Updated from 12:27 p.m. EDT
CEO Vikram Pandit could have some competition going forward.
At least one analyst is saying that incoming director, former
Chairman and CEO Jerry Grundhofer could be a viable successor to Pandit if Citi's performance does not improve.
Grundhofer is "well respected in the investment community having made his name as an effective cost-cutter and strong operations man," writes veteran bank analyst Richard Bove, who is now at Rochdale Securities.
"If Citigroup slips again, it is easy to assume that Mr. Grundhofer will take over as CEO," Bove writes. "This should create a healthy tension at the bank and force even better operating performance."
Citi shares closed up 7.7% to $2.51 in recent trading on Tuesday.
The company, which has received $45 billion in government bailout funds and guarantees on some $300 billion in risky assets, on Monday officially named
to its board, two of which are former bank CEOs: Grundhofer and
Bank of Hawaii's
ex-CEO Michael O'Neill. Citi also named William Thompson, the retired CEO of
and Anthony Santomero, who was most recently a senior advisor at McKinsey & Co. and a former president of the Federal Reserve Bank of Philadelphia, to its board.
Citi's stock surged 50% on Monday as investors greeted the news with approval.
"This is a dramatic change in the way Citigroup has selected its directors," Bove writes. "These guys actually know something about banking and capital markets, and can be expected to make their presences known. They are not the typical 'rubber stamp' presences generally found on boards."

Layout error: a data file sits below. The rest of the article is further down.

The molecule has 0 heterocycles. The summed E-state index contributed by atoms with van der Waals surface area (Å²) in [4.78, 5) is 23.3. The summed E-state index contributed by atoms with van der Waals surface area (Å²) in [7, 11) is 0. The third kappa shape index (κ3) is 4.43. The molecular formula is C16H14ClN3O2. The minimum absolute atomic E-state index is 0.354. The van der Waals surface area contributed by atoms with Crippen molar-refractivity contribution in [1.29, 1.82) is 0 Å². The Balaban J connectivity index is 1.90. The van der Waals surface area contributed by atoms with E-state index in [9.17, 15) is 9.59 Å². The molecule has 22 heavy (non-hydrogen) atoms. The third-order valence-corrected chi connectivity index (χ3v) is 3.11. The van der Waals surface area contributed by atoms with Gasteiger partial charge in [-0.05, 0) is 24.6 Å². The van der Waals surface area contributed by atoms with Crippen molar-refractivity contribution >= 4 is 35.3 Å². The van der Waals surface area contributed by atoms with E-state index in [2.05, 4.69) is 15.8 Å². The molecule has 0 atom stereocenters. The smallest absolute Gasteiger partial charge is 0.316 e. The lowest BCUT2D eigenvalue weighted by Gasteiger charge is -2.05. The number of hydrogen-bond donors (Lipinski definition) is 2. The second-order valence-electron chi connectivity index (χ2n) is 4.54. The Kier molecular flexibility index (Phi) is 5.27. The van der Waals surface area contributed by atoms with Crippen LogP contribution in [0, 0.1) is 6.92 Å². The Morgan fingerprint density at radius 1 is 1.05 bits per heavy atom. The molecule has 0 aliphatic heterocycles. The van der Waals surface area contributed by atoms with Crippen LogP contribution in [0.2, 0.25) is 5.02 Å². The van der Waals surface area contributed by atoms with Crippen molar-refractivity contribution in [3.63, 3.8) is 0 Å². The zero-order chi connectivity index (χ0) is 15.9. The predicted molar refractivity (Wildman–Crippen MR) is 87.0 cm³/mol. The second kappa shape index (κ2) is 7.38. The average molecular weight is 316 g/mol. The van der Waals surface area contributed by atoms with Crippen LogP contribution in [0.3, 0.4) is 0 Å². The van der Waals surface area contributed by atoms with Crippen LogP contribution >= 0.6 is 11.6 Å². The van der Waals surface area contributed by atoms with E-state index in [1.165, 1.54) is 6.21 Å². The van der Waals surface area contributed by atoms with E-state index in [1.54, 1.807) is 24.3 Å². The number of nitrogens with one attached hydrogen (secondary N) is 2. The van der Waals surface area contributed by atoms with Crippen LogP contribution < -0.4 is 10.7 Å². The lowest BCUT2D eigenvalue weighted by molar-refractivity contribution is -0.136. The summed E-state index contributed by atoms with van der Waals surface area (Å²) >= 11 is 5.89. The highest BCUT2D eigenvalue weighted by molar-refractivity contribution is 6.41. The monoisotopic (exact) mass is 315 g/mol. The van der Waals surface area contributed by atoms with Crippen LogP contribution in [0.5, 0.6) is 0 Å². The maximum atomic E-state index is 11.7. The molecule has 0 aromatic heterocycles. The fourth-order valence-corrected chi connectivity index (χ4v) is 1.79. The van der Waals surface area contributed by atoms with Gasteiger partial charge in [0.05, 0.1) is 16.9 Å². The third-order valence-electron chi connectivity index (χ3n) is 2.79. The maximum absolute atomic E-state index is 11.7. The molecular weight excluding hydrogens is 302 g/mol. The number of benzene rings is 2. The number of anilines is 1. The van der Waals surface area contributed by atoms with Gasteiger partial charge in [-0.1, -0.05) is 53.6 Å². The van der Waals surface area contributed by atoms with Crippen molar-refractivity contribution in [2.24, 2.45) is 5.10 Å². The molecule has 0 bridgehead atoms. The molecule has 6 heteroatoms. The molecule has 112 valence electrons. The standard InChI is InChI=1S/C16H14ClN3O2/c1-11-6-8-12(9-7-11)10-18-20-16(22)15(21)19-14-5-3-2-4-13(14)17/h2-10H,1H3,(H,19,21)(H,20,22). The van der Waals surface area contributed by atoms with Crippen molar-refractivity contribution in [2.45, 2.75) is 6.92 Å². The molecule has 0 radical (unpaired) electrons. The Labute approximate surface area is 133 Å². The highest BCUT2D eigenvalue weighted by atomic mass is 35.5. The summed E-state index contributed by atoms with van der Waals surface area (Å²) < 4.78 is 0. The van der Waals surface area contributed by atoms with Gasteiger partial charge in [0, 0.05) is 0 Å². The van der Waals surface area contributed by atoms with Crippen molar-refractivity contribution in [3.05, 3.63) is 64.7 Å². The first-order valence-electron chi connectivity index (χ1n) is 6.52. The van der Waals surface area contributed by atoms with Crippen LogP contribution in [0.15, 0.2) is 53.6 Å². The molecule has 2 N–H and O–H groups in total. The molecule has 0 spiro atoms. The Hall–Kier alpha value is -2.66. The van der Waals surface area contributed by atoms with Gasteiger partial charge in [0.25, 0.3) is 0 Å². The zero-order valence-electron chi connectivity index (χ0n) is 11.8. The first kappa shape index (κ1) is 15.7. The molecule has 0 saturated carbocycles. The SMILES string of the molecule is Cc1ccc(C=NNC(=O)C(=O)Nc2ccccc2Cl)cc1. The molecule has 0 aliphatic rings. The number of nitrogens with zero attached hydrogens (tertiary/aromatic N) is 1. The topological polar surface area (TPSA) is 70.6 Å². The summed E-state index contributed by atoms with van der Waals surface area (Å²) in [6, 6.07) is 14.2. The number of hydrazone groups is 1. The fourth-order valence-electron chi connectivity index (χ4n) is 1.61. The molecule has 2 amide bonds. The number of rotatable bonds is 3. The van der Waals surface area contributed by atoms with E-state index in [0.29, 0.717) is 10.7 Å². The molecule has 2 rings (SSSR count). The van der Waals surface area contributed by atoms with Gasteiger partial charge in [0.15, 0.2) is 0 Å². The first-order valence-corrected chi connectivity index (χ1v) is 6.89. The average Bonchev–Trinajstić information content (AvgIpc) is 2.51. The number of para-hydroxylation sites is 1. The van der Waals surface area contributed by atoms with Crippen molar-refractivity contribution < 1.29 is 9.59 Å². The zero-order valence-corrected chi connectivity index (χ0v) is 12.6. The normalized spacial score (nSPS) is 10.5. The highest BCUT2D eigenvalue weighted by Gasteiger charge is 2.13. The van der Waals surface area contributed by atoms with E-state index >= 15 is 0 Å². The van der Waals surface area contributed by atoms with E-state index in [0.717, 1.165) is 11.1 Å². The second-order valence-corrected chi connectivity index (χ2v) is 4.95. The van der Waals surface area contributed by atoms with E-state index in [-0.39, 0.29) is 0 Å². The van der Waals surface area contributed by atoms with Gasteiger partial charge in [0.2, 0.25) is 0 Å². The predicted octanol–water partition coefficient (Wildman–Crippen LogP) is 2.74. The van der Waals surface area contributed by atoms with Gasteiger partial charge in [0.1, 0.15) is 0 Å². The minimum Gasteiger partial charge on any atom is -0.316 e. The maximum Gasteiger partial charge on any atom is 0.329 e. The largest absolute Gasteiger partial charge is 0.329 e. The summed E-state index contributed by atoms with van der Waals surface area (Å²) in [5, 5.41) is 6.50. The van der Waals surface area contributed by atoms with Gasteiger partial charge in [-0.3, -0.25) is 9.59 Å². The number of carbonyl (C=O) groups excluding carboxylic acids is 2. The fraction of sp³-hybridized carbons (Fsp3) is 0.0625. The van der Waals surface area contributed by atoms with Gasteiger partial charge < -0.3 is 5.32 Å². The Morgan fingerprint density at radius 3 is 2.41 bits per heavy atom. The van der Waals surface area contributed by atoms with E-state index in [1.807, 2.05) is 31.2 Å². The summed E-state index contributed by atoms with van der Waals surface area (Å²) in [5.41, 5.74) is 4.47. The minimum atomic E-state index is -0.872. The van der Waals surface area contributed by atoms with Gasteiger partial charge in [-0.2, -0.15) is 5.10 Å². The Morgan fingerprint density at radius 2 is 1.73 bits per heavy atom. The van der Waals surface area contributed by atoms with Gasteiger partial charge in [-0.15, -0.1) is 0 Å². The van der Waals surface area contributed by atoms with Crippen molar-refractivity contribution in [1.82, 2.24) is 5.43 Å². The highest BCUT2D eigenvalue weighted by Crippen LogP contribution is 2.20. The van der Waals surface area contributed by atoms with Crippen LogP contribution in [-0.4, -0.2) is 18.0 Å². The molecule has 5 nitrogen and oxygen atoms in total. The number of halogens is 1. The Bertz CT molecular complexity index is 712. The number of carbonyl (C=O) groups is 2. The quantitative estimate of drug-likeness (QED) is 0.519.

But Nancy Bush, an independent analyst at NAB Research, says that under Grundhofer's leadership of US Bancorp, "
there was just a sense ... the company was going nowhere." Grundhofer retired as CEO in 2006 and as chairman the following year.
"I think he is a good director," Bush says. "I think he can bring all his years of experience
to Citi. But do I see him as a successor for Pandit? No way."
US Bancorp was making a large portion of its revenue off of its securities portfolio, while at the same time losing deposits and suffering from a poor reputation for customer service. CEO Richard Davis -- Grundhofer's handpicked successor -- deserves credit for turning it around, she says.
Even US Bancorp's better-performing fee business and processing business "could not make up for what was happening on the banking side," Bush says. Grundhofer "did not go out with the highest marks from the analyst community."
That has not damped Bove's enthusiasm for the move, however. In the note, Bove wrote he believes Grundhofer's and the other appointments "suggests that the banking regulators are serious."
"Bank boards are likely to awaken from their somnolent states and actually do something positive for shareholders," he writes.